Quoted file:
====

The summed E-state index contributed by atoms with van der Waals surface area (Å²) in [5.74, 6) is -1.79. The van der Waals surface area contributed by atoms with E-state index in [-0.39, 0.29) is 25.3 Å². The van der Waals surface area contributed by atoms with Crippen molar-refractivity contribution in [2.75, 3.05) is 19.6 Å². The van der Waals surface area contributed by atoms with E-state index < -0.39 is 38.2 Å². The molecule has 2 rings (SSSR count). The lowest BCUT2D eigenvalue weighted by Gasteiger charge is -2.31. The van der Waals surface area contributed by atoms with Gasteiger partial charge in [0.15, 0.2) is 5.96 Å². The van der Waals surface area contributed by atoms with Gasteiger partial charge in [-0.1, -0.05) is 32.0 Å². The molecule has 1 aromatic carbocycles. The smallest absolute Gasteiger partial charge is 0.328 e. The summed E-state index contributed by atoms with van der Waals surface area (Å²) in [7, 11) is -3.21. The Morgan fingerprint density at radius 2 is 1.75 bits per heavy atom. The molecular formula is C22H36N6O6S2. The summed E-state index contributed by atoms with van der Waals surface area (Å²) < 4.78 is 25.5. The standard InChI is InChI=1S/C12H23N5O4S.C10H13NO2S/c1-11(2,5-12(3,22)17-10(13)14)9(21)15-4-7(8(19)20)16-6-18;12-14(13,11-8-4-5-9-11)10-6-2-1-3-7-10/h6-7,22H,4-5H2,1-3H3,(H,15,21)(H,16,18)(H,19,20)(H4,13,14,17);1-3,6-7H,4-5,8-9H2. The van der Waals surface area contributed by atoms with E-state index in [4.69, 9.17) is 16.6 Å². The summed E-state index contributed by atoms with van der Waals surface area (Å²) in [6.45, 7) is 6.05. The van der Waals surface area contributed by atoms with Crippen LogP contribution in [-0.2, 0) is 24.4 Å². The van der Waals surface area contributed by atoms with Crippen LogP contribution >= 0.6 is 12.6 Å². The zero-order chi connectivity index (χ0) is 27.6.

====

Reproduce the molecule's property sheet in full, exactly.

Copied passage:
The summed E-state index contributed by atoms with van der Waals surface area (Å²) in [5.74, 6) is -1.79. The van der Waals surface area contributed by atoms with E-state index in [-0.39, 0.29) is 25.3 Å². The van der Waals surface area contributed by atoms with Crippen molar-refractivity contribution in [2.75, 3.05) is 19.6 Å². The van der Waals surface area contributed by atoms with E-state index < -0.39 is 38.2 Å². The molecule has 2 rings (SSSR count). The lowest BCUT2D eigenvalue weighted by Gasteiger charge is -2.31. The van der Waals surface area contributed by atoms with Gasteiger partial charge in [0.15, 0.2) is 5.96 Å². The van der Waals surface area contributed by atoms with Gasteiger partial charge in [-0.1, -0.05) is 32.0 Å². The molecule has 1 aromatic carbocycles. The smallest absolute Gasteiger partial charge is 0.328 e. The summed E-state index contributed by atoms with van der Waals surface area (Å²) in [7, 11) is -3.21. The Morgan fingerprint density at radius 2 is 1.75 bits per heavy atom. The molecular formula is C22H36N6O6S2. The summed E-state index contributed by atoms with van der Waals surface area (Å²) < 4.78 is 25.5. The standard InChI is InChI=1S/C12H23N5O4S.C10H13NO2S/c1-11(2,5-12(3,22)17-10(13)14)9(21)15-4-7(8(19)20)16-6-18;12-14(13,11-8-4-5-9-11)10-6-2-1-3-7-10/h6-7,22H,4-5H2,1-3H3,(H,15,21)(H,16,18)(H,19,20)(H4,13,14,17);1-3,6-7H,4-5,8-9H2. The van der Waals surface area contributed by atoms with E-state index in [4.69, 9.17) is 16.6 Å². The summed E-state index contributed by atoms with van der Waals surface area (Å²) in [6.45, 7) is 6.05. The van der Waals surface area contributed by atoms with Crippen LogP contribution in [-0.2, 0) is 24.4 Å². The van der Waals surface area contributed by atoms with Crippen LogP contribution >= 0.6 is 12.6 Å². The zero-order chi connectivity index (χ0) is 27.6.